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Shelter Shock: Rent and Property Taxes Propel CPI, While Housing Markets Cool

Giancarlo Randazzo

Having earned a Bachelor of Arts in Philosophy with designations in Applied and Practical Ethics with an emphasis on business transactions, Giancarlo�...

Having earned a Bachelor of Arts in Philosophy with designations in Applied and Practical Ethics with an emphasis on business transactions, Giancarlo�...

Nov 21 5 minutes read

In the dynamic realm of Canadian real estate, the recently released Consumer Price Index (CPI) for October 2023 offers a lens through which we can decipher the intricate dance of inflation and its impact on the housing market. Despite a drop in the house price index and a general easing in inflation, the spotlight remains on real estate, particularly in terms of shelter, mortgage interest, and rent.


The CPI rose by 3.1 per cent year over year in October, a deceleration from the 3.8 per cent surge in September. This moderation can be attributed to various factors, with falling gasoline prices being a prominent contributor, declining by 7.8 per cent. While the overall price for goods decelerated, the price for services, including those in the housing sector, exerted upward pressure on headline inflation, registering a 4.6 per cent increase.


Amidst this macroeconomic backdrop, shelter costs emerged as a significant driver of the CPI. The price of rent, a crucial component of shelter costs, rose by a staggering 8.2 per cent year over year on a national basis while mortgage interest costs up by more than 30 per cent in the past year.

This acceleration comes on the heels of a 7.3 per cent jump in September. Notably, specific provinces experienced even more substantial increases, with Nova Scotia leading at 14.6 per cent, followed by Alberta (9.9 per cent), British Columbia (9.1 per cent), and Quebec (9.1 per cent).


Intriguingly, property taxes and other special charges, typically priced annually in October, marked a 4.9 per cent increase.

This uptick, the largest national rise since October 1992, played a crucial role in driving the monthly increase in the CPI. The increase in property taxes was a nationwide phenomenon, except for Manitoba, which recorded a 0.3 per cent annual decline in October.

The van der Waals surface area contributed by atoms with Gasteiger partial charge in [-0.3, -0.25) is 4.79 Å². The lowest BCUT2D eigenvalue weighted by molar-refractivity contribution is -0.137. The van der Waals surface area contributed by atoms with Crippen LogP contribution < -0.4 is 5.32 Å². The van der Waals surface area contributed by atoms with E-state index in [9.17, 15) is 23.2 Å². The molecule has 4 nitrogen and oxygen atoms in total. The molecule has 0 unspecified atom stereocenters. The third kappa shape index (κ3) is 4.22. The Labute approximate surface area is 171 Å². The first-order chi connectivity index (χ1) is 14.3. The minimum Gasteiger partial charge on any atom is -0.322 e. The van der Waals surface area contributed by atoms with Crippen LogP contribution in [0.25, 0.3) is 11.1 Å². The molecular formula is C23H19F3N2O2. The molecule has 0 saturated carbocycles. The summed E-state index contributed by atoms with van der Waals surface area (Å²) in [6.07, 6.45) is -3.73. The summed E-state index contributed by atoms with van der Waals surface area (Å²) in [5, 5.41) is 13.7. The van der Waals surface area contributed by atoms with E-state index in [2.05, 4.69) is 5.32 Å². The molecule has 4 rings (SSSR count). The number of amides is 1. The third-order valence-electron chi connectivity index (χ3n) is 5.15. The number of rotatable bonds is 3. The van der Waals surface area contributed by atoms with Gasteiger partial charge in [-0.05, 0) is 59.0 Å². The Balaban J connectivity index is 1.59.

Simultaneously, the Teranet-National Bank Composite House Price Index reported a 0.4% dip in Canadian home prices in October. This decline, the first in five months, signifies a broader cooling in the housing market. Approximately 60% of markets experienced a decline in house prices, attributed to rising interest rates, exacerbated affordability issues, and a less buoyant job market.


The real estate landscape showcased notable regional variations. While some cities experienced monthly declines, including Toronto (-1.6 per cent), Edmonton (-1.2 per cent), and Vancouver (-1.1 per cent), others witnessed increases. Montreal (+3.7 per cent), Halifax (+1.1 per cent), and Winnipeg (+1.0 per cent) were among those showing positive momentum.


In the midst of these trends, the Bank of Canada opted to maintain the key overnight interest rate at 5% in October. The decision was influenced by a nuanced understanding of various factors, including the impact of conflict in the Middle East, elevated global oil prices, and concerns about government spending hindering the return of inflation to the target of two percent.


Furthermore, the broader inflation landscape revealed signs of easing. The October inflation data showed a slowdown in the Headline CPI to 3.1% year over year, indicating a cooling economy and potentially delaying immediate interest rate hikes. The Bank of Canada's core measures, while still above the 2% target, displayed improvements on a 3-month rolling average basis.


The economic outlook, shaped by these inflationary and real estate dynamics, suggests a balanced trajectory. Real GDP growth slightly outpaced a flat performance in Q3, but signs of excess demand being gradually curtailed were evident. Despite positive inflation trends, the Bank of Canada is expected to remain on hold, with speculations about a potential rate cut around the middle of 2024.


The upcoming months will likely provide further insights into how these intertwined narratives unfold, shaping the path of real estate and the broader Canadian economy.

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